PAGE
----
Miami (OH) is one of the most balanced offenses Notre Dame will see this year. The RedHawks are averaging 220 passing yards  and 132 rushing yards per game. Redshirt junior Alonzo Smith is listed as the starting back, but redshirt junior backup Kenny Young will see a fair amount of carries, as Young’s 55 rushing yards per game and two rushing touchdowns leads the team this season.

The most encouraging stat for Irish fans is Miami (OH)’s 3.2 yards per carry average despite 41 attempts per game. Miami’s strategy centers around tiring out opposing defensive lines, which plays into Notre Dame’s willingness to rotate out eight or more players throughout the course of a game. The Irish front seven has been stout all season against the run, even keeping Georgia’s star duo of seniors Sony Michel and Nick Chubb in check at under 75 yards each.



Miami is coached by Chuck Martin, who is in his fourth year with the school. Martin is no secret to Notre Dame, having coached in South Bend for four years as a defensive backs coach before switching to the offensive side of the ball and taking the position of offensive coordinator in 2012-13. As offensive coordinator, Martin helped Notre Dame reach the national championship game in 2012.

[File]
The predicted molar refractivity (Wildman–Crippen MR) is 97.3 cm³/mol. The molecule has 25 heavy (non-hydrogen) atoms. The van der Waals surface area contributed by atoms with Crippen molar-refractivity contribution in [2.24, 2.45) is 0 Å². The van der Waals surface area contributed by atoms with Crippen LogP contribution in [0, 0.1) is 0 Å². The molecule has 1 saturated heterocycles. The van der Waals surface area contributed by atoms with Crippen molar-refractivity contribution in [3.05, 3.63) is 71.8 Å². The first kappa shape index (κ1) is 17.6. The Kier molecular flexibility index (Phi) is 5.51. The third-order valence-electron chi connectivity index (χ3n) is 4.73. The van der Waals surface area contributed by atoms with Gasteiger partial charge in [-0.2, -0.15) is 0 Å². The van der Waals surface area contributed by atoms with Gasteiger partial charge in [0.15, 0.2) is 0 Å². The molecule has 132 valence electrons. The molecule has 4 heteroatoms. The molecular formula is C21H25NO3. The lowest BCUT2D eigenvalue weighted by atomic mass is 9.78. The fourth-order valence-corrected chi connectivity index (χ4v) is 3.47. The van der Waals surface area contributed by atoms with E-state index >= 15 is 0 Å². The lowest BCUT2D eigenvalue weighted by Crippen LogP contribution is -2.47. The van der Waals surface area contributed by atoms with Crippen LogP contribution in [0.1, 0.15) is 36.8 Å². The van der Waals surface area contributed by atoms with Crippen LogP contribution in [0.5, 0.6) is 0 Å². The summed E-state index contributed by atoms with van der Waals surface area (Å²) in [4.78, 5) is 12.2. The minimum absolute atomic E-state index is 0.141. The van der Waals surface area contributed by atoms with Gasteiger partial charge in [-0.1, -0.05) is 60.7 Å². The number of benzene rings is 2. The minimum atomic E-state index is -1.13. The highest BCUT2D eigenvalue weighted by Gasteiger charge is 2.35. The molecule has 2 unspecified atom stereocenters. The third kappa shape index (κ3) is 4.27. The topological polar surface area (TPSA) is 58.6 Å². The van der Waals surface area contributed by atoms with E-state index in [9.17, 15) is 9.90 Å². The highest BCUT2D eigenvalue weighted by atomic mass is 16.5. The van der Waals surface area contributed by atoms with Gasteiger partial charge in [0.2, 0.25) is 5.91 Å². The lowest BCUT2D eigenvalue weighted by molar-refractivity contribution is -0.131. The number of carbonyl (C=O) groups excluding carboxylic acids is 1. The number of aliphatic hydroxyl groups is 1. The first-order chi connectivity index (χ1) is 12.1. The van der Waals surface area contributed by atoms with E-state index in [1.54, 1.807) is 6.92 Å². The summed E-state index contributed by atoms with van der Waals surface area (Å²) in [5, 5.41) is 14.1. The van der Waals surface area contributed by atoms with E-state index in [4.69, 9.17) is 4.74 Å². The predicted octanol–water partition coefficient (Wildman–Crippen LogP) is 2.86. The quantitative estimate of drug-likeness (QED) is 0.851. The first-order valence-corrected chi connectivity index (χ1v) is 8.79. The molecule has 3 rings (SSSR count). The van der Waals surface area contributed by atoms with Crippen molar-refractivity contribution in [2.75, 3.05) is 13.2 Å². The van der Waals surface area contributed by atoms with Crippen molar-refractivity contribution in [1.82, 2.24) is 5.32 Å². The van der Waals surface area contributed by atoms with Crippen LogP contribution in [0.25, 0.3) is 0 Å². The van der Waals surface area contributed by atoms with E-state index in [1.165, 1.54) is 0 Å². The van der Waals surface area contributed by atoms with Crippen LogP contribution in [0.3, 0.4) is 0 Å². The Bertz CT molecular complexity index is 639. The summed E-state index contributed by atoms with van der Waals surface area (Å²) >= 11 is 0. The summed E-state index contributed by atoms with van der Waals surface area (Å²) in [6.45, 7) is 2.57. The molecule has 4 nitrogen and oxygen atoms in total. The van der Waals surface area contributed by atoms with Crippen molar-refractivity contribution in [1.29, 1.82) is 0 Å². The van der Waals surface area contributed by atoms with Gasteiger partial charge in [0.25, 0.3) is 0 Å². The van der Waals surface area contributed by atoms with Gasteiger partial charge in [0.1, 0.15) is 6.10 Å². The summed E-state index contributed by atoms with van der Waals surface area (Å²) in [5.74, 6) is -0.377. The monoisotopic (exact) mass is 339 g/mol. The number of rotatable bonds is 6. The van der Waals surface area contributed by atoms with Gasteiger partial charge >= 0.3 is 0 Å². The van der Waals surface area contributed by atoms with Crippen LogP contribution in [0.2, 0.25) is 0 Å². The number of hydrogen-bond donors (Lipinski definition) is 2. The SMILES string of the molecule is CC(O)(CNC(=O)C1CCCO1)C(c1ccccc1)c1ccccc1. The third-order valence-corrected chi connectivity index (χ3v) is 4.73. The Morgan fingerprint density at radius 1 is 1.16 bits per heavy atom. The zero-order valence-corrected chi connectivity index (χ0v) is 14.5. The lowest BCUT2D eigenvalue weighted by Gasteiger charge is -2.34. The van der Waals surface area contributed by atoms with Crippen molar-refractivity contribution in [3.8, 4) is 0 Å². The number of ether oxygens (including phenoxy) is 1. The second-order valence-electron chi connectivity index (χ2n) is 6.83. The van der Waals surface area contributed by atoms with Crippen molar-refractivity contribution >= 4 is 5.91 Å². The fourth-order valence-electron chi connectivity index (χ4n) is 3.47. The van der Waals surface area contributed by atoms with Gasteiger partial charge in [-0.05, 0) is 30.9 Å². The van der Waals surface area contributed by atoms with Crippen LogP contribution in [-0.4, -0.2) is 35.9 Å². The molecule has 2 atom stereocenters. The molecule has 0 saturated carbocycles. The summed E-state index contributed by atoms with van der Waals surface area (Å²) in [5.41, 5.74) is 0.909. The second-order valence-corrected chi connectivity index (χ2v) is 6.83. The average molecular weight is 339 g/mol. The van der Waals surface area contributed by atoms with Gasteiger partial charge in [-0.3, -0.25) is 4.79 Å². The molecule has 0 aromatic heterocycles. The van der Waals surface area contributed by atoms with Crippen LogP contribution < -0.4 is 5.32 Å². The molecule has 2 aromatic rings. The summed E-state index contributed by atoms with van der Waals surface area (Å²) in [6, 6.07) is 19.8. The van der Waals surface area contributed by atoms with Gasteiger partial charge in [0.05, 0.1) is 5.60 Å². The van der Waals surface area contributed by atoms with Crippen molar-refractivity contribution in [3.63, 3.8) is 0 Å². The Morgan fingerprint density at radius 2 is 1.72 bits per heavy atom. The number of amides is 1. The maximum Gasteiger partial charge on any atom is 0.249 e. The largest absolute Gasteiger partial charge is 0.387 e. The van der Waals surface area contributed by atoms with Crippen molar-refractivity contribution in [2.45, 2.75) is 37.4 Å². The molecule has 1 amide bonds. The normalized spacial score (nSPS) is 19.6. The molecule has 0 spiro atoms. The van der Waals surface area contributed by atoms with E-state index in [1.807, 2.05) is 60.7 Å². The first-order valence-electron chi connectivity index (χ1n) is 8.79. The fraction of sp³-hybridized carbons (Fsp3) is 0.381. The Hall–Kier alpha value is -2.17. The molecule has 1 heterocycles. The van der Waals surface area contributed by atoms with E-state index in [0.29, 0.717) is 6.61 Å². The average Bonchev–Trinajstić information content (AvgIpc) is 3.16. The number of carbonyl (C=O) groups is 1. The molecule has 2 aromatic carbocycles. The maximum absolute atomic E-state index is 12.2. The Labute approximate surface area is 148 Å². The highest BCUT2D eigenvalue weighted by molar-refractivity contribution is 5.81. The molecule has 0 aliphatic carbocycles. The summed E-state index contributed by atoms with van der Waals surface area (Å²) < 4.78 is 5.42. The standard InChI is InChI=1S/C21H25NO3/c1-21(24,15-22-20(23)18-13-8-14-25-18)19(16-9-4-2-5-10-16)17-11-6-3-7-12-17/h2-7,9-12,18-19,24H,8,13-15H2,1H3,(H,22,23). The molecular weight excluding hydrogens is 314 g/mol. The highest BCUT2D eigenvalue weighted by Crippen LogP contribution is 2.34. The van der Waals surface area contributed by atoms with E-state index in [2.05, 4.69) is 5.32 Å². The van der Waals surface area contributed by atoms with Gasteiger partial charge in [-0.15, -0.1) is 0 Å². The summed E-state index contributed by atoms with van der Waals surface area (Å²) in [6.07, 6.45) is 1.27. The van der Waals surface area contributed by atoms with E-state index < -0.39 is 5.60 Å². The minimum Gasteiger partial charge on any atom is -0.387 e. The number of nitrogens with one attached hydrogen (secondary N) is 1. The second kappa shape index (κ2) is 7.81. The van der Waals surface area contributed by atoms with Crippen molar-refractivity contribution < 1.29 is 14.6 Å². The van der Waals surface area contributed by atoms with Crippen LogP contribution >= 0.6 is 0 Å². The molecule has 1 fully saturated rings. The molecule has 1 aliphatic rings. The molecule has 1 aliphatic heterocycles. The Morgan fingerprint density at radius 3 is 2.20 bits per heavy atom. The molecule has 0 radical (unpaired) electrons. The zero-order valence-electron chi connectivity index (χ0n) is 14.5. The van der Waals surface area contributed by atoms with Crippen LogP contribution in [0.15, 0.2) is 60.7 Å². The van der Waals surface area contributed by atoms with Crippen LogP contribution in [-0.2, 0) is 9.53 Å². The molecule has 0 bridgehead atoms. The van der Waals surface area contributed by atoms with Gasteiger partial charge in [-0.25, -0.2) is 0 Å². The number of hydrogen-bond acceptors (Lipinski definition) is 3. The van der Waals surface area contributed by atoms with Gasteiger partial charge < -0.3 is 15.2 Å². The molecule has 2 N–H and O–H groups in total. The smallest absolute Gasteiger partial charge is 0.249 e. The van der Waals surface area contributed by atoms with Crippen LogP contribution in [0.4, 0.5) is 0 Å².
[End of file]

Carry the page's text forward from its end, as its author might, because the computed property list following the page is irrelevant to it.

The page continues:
On the Irish sideline, first-year defensive coordinator Mike Elko is hoping to make Martin’s return to South Bend a bad one. Elko’s squad is coming off of an impressive showing at Michigan State where it tallied three key turnovers. The Notre Dame defense is allowing 18.5 points per game in 2017 and looks like a completely revamped unit from the year before.



RedHawks sophomore kicker Sam Sloman has made five field goals on the year, with his long standing at 42 yards.